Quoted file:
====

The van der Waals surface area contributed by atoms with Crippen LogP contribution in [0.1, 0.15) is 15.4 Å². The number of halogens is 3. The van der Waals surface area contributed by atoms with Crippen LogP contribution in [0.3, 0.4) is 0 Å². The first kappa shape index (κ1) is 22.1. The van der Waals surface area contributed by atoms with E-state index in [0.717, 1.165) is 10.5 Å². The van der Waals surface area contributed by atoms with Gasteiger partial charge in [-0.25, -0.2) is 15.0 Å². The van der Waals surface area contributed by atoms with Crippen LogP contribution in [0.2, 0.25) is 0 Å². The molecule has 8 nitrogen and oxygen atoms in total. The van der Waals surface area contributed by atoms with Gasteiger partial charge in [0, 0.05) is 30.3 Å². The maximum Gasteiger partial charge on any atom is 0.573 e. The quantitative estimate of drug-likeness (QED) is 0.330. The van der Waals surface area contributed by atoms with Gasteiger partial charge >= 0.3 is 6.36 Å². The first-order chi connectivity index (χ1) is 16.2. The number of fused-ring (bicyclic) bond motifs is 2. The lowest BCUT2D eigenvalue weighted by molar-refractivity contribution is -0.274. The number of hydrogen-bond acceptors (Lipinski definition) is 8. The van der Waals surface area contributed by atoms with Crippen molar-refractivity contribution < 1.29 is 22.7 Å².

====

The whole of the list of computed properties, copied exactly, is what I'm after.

The van der Waals surface area contributed by atoms with Crippen LogP contribution in [0.1, 0.15) is 15.4 Å². The number of halogens is 3. The van der Waals surface area contributed by atoms with Crippen LogP contribution in [0.3, 0.4) is 0 Å². The first kappa shape index (κ1) is 22.1. The van der Waals surface area contributed by atoms with E-state index in [0.717, 1.165) is 10.5 Å². The van der Waals surface area contributed by atoms with Gasteiger partial charge in [-0.25, -0.2) is 15.0 Å². The van der Waals surface area contributed by atoms with Crippen LogP contribution in [0.2, 0.25) is 0 Å². The molecule has 8 nitrogen and oxygen atoms in total. The van der Waals surface area contributed by atoms with Gasteiger partial charge in [0, 0.05) is 30.3 Å². The maximum Gasteiger partial charge on any atom is 0.573 e. The quantitative estimate of drug-likeness (QED) is 0.330. The van der Waals surface area contributed by atoms with Gasteiger partial charge >= 0.3 is 6.36 Å². The first-order chi connectivity index (χ1) is 16.2. The number of fused-ring (bicyclic) bond motifs is 2. The lowest BCUT2D eigenvalue weighted by molar-refractivity contribution is -0.274. The number of hydrogen-bond acceptors (Lipinski definition) is 8. The van der Waals surface area contributed by atoms with Crippen molar-refractivity contribution < 1.29 is 22.7 Å².